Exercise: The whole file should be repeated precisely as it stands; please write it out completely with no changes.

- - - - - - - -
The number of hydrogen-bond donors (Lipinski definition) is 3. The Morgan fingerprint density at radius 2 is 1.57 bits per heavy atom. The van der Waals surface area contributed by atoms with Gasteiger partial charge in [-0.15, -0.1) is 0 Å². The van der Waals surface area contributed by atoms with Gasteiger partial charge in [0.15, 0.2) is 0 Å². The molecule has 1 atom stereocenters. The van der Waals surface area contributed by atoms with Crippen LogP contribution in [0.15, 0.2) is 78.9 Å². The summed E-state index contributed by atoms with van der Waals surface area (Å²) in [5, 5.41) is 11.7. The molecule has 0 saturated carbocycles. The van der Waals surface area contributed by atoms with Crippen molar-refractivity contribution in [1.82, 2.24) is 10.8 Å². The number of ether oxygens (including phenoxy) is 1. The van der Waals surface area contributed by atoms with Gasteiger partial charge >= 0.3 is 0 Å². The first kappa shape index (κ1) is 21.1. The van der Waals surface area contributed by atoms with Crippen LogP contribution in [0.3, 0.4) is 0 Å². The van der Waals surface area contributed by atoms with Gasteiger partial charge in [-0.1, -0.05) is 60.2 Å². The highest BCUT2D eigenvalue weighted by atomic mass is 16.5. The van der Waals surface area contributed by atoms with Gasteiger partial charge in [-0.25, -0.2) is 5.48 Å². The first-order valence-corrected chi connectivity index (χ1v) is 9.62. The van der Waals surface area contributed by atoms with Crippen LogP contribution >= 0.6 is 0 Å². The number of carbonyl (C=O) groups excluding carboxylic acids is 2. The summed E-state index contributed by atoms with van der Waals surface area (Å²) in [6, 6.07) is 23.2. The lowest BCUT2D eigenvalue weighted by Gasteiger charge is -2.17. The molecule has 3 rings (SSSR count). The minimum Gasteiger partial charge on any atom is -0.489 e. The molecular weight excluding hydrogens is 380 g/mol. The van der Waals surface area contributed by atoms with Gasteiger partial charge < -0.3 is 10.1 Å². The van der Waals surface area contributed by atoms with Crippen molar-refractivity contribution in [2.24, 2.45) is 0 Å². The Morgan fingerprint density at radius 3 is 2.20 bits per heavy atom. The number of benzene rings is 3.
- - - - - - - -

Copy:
The number of hydrogen-bond donors (Lipinski definition) is 3. The Morgan fingerprint density at radius 2 is 1.57 bits per heavy atom. The van der Waals surface area contributed by atoms with Gasteiger partial charge in [-0.15, -0.1) is 0 Å². The van der Waals surface area contributed by atoms with Gasteiger partial charge in [0.15, 0.2) is 0 Å². The molecule has 1 atom stereocenters. The van der Waals surface area contributed by atoms with Crippen LogP contribution in [0.15, 0.2) is 78.9 Å². The summed E-state index contributed by atoms with van der Waals surface area (Å²) in [5, 5.41) is 11.7. The molecule has 0 saturated carbocycles. The van der Waals surface area contributed by atoms with Crippen molar-refractivity contribution in [1.82, 2.24) is 10.8 Å². The number of ether oxygens (including phenoxy) is 1. The van der Waals surface area contributed by atoms with Gasteiger partial charge >= 0.3 is 0 Å². The first kappa shape index (κ1) is 21.1. The van der Waals surface area contributed by atoms with Crippen LogP contribution in [0.3, 0.4) is 0 Å². The van der Waals surface area contributed by atoms with Gasteiger partial charge in [-0.1, -0.05) is 60.2 Å². The highest BCUT2D eigenvalue weighted by atomic mass is 16.5. The van der Waals surface area contributed by atoms with Gasteiger partial charge in [-0.25, -0.2) is 5.48 Å². The first-order valence-corrected chi connectivity index (χ1v) is 9.62. The van der Waals surface area contributed by atoms with Crippen LogP contribution >= 0.6 is 0 Å². The number of carbonyl (C=O) groups excluding carboxylic acids is 2. The summed E-state index contributed by atoms with van der Waals surface area (Å²) in [6, 6.07) is 23.2. The lowest BCUT2D eigenvalue weighted by Gasteiger charge is -2.17. The molecule has 3 rings (SSSR count). The minimum Gasteiger partial charge on any atom is -0.489 e. The molecular weight excluding hydrogens is 380 g/mol. The van der Waals surface area contributed by atoms with Gasteiger partial charge < -0.3 is 10.1 Å². The van der Waals surface area contributed by atoms with Crippen molar-refractivity contribution in [2.24, 2.45) is 0 Å². The Morgan fingerprint density at radius 3 is 2.20 bits per heavy atom. The number of benzene rings is 3.